I have had the fun of playing with Application Services previously known as Application Director or AppD. There has been lots of improvements done over the last 12 months one of the greatest ones for me is the resume feature that was delivered in 6.1. This was a god send specially when you have 4 hour deployments with multi tiered multi external services deployment and it fails 3 hours in due to the database service being down. The resume saved so much time in development of these deployments.
The next biggest gripe which has not been addressed is the ability to do an assisted tear down on a failed deployment. almost all my deployments configure firewalls/load balancers/account creation/password creation and storage/database creation/ip address allocation all of which need to be cleaned up on a tear down. Now when a deployment failed 3 quarters through and needs to be torn down there is only a quick tear down available. meaning allot of manual work to clean up what has been created.
This started me on the path of playing with the Application Service database. This is a PostgreSQL database located on the application services appliance.
I have a large application deployment which has failed 2 hours in and can not be resumed it has created many artifacts that will need to manually torn down because we can not run an assisted teardown on a failed applications service deployment. This manual teardown is fiddly, multiple domains, multiple firewalls, databases, allocated ip addresses and more, not only does this take time we have to trust it was completely torn down correctly and nothing was missed.
So I thought why not force appd to think it was successful…
To be able to connect to this database from an external source it will require some config changes. The details provided in THIS KB will help you configure the local postresql database a side note and this had me stumped for a while. the /home/darwin/pgsql/data/postgres.conf has 2 listen_ipaddresses entries and both must be changed.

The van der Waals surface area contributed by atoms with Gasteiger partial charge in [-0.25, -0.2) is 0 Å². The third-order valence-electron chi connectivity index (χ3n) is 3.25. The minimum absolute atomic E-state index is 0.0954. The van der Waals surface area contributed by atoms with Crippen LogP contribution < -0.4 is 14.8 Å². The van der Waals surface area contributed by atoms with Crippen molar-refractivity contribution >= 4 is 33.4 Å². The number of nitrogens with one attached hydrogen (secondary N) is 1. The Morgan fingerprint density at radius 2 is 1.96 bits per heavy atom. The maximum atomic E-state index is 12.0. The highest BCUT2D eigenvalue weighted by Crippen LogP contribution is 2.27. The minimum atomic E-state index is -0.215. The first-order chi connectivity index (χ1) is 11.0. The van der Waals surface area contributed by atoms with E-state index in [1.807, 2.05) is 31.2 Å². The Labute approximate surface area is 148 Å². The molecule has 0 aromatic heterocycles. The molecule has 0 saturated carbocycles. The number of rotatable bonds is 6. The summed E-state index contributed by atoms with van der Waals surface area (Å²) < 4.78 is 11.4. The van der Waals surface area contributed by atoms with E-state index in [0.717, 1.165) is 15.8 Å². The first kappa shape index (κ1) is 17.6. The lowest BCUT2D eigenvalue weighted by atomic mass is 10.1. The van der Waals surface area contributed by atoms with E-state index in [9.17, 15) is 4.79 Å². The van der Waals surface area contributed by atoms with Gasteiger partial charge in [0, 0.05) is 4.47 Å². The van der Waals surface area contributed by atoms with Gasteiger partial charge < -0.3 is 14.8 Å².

Background on how it fits together in the database:
Each attempt to deploy or to resume a deployment creates a deployment task. below image is an example from the Application Services deployment summary view, the deployment id that is highlighted in the deployment name – this is the key to the deployment table in the database.
Each deployment task is related to its own instances of deployment nodes, which have one or more deployment node instances. Each deployment node instance can have many deployment node tasks. This portion of the execution plan for the first of the above deployment tasks shows these relationships:
Each of the objects described above has its own table in the database, and they can be linked together by performing joins on the appropriate id values. Some fields that are of particular interest to us are highlighted:
The state of tasks and deployments are represented through a code. The below tables which are available in the database to view are listed below.
|1||Task Scheduled||The deployment task has been scheduled.|
|2||Task In Progress||The deployment task is in progress.|
|3||Deployment Success||The deployment is in a successful state.|
|4||Deployment With Issues||One or more deployment tasks for the deployment has failed.|
|5||Deployment Torn down||The deployment is torn down|
|1||Scheduled||The deployment task has been scheduled.|
|2||In Progress||The deployment task is in progress.|
|3||Success||The deployment task completed successfully.|
|4||Failed||The deployment task failed|
|5||Stopped||The deployment task stopped|
|6||Stopping||The deployment task is being stopped|
|2||Not Started||The task has not started|
|3||Starting||The task is starting|
|4||Running||The task is running|
|5||Rebooting||VM is rebooting|
|6||Completed||The task has completed|
|7||Stopped||The task has is stopped|
|9||Waiting||The task is waiting on other task(s) to complete|
|10||Failed||The task has failed|
|11||Did Not Run||The task did not run|
|12||Initializing||The task is initializing|
|13||Provisioning VM||VM is being provisioned|
|14||VM Provisioned||VM is provisioned|
|15||Starting VM||VM is starting|
|16||VM Started||VM is started|
|17||Stopping VM||VM is stopping|
|18||VM Stopped||VM is stopped|
|19||Deprovisioning VM||VM is being deprovisioned|
|20||VM Deprovisioned||VM is deprovisioned|
|23||Not started on server||Not started on server|
So now we have a failed deployment we need mark as a success so we need to change the state. We could just mark the whole deployment as a success.
Using a tool like pgadmin we can connect in and just change the deployment_state_type_id in the deployment_task table. with a 3 and save it. (This is the bare minimum to allow an assisted teardown. (Note – will need to destroy all external service vms if used in the deployment)
below is a sql command that could be run, where ID is the task id of the deployment.
SET run_state_type_id = 6 -- Completed
,deployment_task_state_type_id = 3 -- Success
WHERE id = 9999
This will mark the deployment as complete and allow us to run an assisted teardown.. wooohoo
But say we had a deployment failure right at the end because of something dumb. everything is fine but the deployment failed on the very last step. We can not only mark the deployment as a success but also the failed task.
we can run this command to update the node tasks.
SET run_state_type_id = 6 -- Completed
,log_description = 'Log is missing because the task was manually marked as completed'
WHERE id = 999999
not when looking at the deployment overview everything will look as a success.